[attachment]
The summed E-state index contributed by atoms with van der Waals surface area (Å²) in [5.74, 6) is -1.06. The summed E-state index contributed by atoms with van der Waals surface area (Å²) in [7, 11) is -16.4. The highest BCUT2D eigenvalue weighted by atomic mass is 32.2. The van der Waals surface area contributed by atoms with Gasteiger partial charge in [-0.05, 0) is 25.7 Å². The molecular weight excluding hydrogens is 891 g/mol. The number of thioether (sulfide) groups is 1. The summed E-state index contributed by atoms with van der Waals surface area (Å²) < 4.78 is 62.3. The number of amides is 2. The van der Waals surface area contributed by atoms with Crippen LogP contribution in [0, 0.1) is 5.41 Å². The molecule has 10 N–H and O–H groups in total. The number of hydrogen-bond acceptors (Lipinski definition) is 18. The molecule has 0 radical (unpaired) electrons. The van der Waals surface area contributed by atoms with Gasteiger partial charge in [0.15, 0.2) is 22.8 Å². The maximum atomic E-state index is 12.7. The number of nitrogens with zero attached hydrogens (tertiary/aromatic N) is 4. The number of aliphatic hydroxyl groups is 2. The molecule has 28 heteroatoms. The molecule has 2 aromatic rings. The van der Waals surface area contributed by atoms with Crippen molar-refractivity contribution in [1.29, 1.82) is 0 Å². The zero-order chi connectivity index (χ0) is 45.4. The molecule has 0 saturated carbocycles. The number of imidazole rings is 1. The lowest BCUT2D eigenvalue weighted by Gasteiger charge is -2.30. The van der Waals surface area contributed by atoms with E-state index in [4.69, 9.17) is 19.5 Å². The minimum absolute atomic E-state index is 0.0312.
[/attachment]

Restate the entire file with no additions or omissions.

The summed E-state index contributed by atoms with van der Waals surface area (Å²) in [5.74, 6) is -1.06. The summed E-state index contributed by atoms with van der Waals surface area (Å²) in [7, 11) is -16.4. The highest BCUT2D eigenvalue weighted by atomic mass is 32.2. The van der Waals surface area contributed by atoms with Gasteiger partial charge in [-0.05, 0) is 25.7 Å². The molecular weight excluding hydrogens is 891 g/mol. The number of thioether (sulfide) groups is 1. The summed E-state index contributed by atoms with van der Waals surface area (Å²) < 4.78 is 62.3. The number of amides is 2. The van der Waals surface area contributed by atoms with Crippen LogP contribution in [0, 0.1) is 5.41 Å². The molecule has 10 N–H and O–H groups in total. The number of hydrogen-bond acceptors (Lipinski definition) is 18. The molecule has 0 radical (unpaired) electrons. The van der Waals surface area contributed by atoms with Gasteiger partial charge in [0.15, 0.2) is 22.8 Å². The maximum atomic E-state index is 12.7. The number of nitrogens with zero attached hydrogens (tertiary/aromatic N) is 4. The number of aliphatic hydroxyl groups is 2. The molecule has 28 heteroatoms. The molecule has 2 aromatic rings. The van der Waals surface area contributed by atoms with Crippen molar-refractivity contribution in [1.29, 1.82) is 0 Å². The zero-order chi connectivity index (χ0) is 45.4. The molecule has 0 saturated carbocycles. The number of imidazole rings is 1. The lowest BCUT2D eigenvalue weighted by Gasteiger charge is -2.30. The van der Waals surface area contributed by atoms with E-state index in [4.69, 9.17) is 19.5 Å². The minimum absolute atomic E-state index is 0.0312.